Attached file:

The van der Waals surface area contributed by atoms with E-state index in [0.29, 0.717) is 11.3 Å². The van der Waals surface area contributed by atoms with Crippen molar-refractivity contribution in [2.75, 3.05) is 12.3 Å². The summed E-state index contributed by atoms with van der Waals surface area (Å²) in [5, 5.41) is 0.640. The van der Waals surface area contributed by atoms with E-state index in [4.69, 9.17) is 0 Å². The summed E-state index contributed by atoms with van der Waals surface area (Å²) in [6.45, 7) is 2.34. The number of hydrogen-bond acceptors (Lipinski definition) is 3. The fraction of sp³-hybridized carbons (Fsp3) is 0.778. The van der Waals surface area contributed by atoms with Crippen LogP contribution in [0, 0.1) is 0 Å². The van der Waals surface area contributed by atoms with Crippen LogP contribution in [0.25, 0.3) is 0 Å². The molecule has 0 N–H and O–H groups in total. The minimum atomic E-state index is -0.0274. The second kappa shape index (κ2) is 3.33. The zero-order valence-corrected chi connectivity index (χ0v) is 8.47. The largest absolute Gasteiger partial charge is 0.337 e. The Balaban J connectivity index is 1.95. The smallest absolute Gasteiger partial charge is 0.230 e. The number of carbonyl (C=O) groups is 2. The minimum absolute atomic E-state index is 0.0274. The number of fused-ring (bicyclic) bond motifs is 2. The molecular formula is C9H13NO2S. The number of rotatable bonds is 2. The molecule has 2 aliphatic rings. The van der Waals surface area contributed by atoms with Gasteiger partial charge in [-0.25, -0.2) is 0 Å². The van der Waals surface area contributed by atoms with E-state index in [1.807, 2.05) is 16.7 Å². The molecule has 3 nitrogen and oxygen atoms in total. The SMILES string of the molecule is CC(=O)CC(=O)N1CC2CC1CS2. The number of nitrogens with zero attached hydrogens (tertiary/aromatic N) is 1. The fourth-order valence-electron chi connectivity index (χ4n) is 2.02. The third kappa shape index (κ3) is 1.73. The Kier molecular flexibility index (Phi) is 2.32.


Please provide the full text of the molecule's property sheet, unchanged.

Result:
The van der Waals surface area contributed by atoms with E-state index in [0.29, 0.717) is 11.3 Å². The van der Waals surface area contributed by atoms with Crippen molar-refractivity contribution in [2.75, 3.05) is 12.3 Å². The summed E-state index contributed by atoms with van der Waals surface area (Å²) in [5, 5.41) is 0.640. The van der Waals surface area contributed by atoms with E-state index in [4.69, 9.17) is 0 Å². The summed E-state index contributed by atoms with van der Waals surface area (Å²) in [6.45, 7) is 2.34. The number of hydrogen-bond acceptors (Lipinski definition) is 3. The fraction of sp³-hybridized carbons (Fsp3) is 0.778. The van der Waals surface area contributed by atoms with Crippen LogP contribution in [0, 0.1) is 0 Å². The van der Waals surface area contributed by atoms with Crippen LogP contribution in [0.25, 0.3) is 0 Å². The molecule has 0 N–H and O–H groups in total. The minimum atomic E-state index is -0.0274. The second kappa shape index (κ2) is 3.33. The zero-order valence-corrected chi connectivity index (χ0v) is 8.47. The largest absolute Gasteiger partial charge is 0.337 e. The Balaban J connectivity index is 1.95. The smallest absolute Gasteiger partial charge is 0.230 e. The number of carbonyl (C=O) groups is 2. The minimum absolute atomic E-state index is 0.0274. The number of fused-ring (bicyclic) bond motifs is 2. The molecular formula is C9H13NO2S. The number of rotatable bonds is 2. The molecule has 2 aliphatic rings. The van der Waals surface area contributed by atoms with Gasteiger partial charge in [-0.25, -0.2) is 0 Å². The van der Waals surface area contributed by atoms with E-state index in [1.807, 2.05) is 16.7 Å². The molecule has 3 nitrogen and oxygen atoms in total. The SMILES string of the molecule is CC(=O)CC(=O)N1CC2CC1CS2. The number of nitrogens with zero attached hydrogens (tertiary/aromatic N) is 1. The fourth-order valence-electron chi connectivity index (χ4n) is 2.02. The third kappa shape index (κ3) is 1.73. The Kier molecular flexibility index (Phi) is 2.32.